This document explores "the role of disability organisations in working together with people with a disability, families and communities to foster inclusion and investigates how disability organisations can enhance their function in facilitating inclusion"
The purpose of this resource is to "to encourage thoughtful discussion of the meaning of ‘least restrictive and most integrated’ as criteria for service adequacy. With this tool, multiple dimensions of a person's life can be examined, including: home and neighbourhood, family and friends, work, learning, spiritual and religious, community association, sports and fitness, and creative expression"
This book has been developed from an initiative between two organisations specialising in disability and development; Handicap International and Christoffel-Blindenmission. The initiative promotes 'Community Approaches to Handicap in Development (CAHD)'. CAHD is grounded in the social model of disability, using a rights-based approach to promote the inclusion of disability into mainstream development activity. This approach places emphasis on the role of communities in addressing the social and physical barriers faced by people with disabilities. The book describes the positive impact of CAHD projects in India, Bangladesh, Nepal and the Philippines. A diverse range of partners, in particular people with disabilities, their families and local communities have been actively involved in its publication. The book would be useful for anybody with an interest in development theory, policy and practice
These guidelines for delivering anti-retroviral therapy in communities describe a set of principles, based on the Salvation Army's belief that an effective response to HIV relies on a combination of drug treatment administration and human capacity development. A number of agents can be involved in the successful delivery of antiretroviral treatment, and these include patients, families, neighbourhood, religious congregations and clinics. An integrated approach, engaging with all members of the community and committed to the development of human capacity, would ensure equitable access to treatment, support for all people affected by the disease and higher levels of adherence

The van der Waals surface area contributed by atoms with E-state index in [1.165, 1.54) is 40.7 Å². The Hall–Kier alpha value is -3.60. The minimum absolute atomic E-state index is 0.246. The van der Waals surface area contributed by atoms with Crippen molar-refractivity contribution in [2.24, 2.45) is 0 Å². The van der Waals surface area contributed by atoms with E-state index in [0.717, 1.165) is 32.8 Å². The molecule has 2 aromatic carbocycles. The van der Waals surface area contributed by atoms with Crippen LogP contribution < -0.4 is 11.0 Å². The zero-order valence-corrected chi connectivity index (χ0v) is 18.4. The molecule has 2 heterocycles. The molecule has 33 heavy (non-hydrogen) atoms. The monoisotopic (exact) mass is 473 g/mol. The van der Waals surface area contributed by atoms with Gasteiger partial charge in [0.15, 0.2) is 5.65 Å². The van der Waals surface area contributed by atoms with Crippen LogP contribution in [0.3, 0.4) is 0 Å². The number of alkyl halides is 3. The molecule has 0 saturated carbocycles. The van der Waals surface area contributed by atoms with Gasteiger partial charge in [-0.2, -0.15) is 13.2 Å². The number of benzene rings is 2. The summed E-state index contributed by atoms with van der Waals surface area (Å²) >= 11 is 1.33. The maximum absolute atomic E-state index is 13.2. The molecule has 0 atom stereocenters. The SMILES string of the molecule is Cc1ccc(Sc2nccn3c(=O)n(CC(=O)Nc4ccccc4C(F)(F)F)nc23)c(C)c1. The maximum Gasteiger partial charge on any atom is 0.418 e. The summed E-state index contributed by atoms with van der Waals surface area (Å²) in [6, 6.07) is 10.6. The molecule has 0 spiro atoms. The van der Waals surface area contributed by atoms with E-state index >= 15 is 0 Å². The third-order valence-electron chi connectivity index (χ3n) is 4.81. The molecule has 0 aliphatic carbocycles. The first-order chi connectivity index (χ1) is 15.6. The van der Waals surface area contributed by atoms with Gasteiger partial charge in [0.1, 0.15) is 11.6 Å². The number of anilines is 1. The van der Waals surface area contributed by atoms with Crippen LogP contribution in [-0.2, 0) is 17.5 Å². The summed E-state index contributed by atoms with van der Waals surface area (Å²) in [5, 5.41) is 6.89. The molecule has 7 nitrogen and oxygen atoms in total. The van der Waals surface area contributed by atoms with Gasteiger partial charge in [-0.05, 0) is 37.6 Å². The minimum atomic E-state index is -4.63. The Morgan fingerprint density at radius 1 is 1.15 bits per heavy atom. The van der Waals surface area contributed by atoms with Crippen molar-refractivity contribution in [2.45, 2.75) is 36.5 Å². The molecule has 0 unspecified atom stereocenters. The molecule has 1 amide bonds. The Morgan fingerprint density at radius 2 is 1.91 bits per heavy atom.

This report, based on over 400 documents, reviews the available scientific and programmatic information on interventions aimed at children, families, households and communities. Specifically, the report considers: home-based child-centred development programmes focussing on health and nutrition; psychosocial care and management of inherited assets; interventions directed at supporting families and households to cope with the HIV/AIDS problem and interventions directed at building the capacities of communities to provide long-term care and support for children and households. It also contains an annotated bibliography of available literature in this area in Section 2. The main emphasis of the report is on intervention principles rather than on actual program implementation details as it is widely understood that interventions need to be tailored for each particular situation. There is no specific focus on very young children but interventions to support children, families and communities run into each other with inevitable overlaps
This is an interesting response to an article in the Washington Post, which described the horrific impact that AIDS had on a family in Kenya. Williamson responds by saying that the article promotes a distorted image of Africa, an image that is promoted by most US news coverage on HIV/AIDS. News coverage is of statistics and tragic stories, but not of responses that are being made at the community level to protect and care for orphans and other vulnerable children. He suggests that this lack of recognition of the actual capacity of communities in Africa makes it difficult to convince US donors of the importance of strengthening first line responses to the impact of HIV/AIDS which are ultimately family and community capacities
This is a key report that documents community responses and coping mechanisms towards the HIV/AIDS pandemic in relation to children affected by AIDS (CABA) and orphans and vulnerable children (OVC). Fostering families are under enormous strain and local initiatives at the community level have been little studied or documented, and few organisations have sought to encourage their development. The paper analyses some of these initiatives and encourages external agencies to support them through building the capacity of local responses rather than imposing external solutions
This manual is a tool for trainers to train concerned community members to assist distressed children, and to facilitate their interventions on the level of awareness, knowledge, skills and behaviour in relation to orphans. Its stated objective is to enhance the capacity of adults to listen and talk to orphans and children of terminally ill parents, and to understand their situation and their needs. In this way the community improves its capacity to cope with some of the consequences of AIDS. In the manual there are 16 modules that rely on participatory methods, each with detailed instructions for the facilitator and a handout for participants. The manual was produced by the Humuliza (Community Based Mental Health for Orphans) project team
Source e-bulletin on Disability and Inclusion